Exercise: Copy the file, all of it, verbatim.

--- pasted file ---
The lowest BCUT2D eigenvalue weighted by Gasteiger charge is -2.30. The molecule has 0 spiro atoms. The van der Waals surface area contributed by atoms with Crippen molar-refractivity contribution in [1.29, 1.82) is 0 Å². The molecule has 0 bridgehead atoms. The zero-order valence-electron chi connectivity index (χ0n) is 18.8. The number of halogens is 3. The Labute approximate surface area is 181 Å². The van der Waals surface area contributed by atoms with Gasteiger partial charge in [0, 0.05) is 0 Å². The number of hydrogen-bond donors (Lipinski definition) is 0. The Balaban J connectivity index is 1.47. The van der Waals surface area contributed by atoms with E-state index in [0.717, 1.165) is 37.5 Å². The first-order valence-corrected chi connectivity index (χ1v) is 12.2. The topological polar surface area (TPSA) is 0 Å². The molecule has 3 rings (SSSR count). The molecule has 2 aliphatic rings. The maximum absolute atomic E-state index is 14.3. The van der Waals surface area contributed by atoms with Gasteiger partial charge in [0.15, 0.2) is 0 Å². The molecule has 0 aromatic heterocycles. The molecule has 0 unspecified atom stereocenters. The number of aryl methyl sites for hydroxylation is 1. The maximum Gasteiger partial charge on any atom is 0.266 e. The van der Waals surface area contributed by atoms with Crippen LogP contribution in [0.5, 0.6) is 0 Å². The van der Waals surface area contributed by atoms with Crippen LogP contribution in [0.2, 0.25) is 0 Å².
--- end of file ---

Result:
The lowest BCUT2D eigenvalue weighted by Gasteiger charge is -2.30. The molecule has 0 spiro atoms. The van der Waals surface area contributed by atoms with Crippen molar-refractivity contribution in [1.29, 1.82) is 0 Å². The molecule has 0 bridgehead atoms. The zero-order valence-electron chi connectivity index (χ0n) is 18.8. The number of halogens is 3. The Labute approximate surface area is 181 Å². The van der Waals surface area contributed by atoms with Gasteiger partial charge in [0, 0.05) is 0 Å². The number of hydrogen-bond donors (Lipinski definition) is 0. The Balaban J connectivity index is 1.47. The van der Waals surface area contributed by atoms with E-state index in [0.717, 1.165) is 37.5 Å². The first-order valence-corrected chi connectivity index (χ1v) is 12.2. The topological polar surface area (TPSA) is 0 Å². The molecule has 3 rings (SSSR count). The molecule has 2 aliphatic rings. The maximum absolute atomic E-state index is 14.3. The van der Waals surface area contributed by atoms with Gasteiger partial charge in [0.15, 0.2) is 0 Å². The molecule has 0 aromatic heterocycles. The molecule has 0 unspecified atom stereocenters. The number of aryl methyl sites for hydroxylation is 1. The maximum Gasteiger partial charge on any atom is 0.266 e. The van der Waals surface area contributed by atoms with Crippen LogP contribution in [0.5, 0.6) is 0 Å². The van der Waals surface area contributed by atoms with Crippen LogP contribution in [0.2, 0.25) is 0 Å².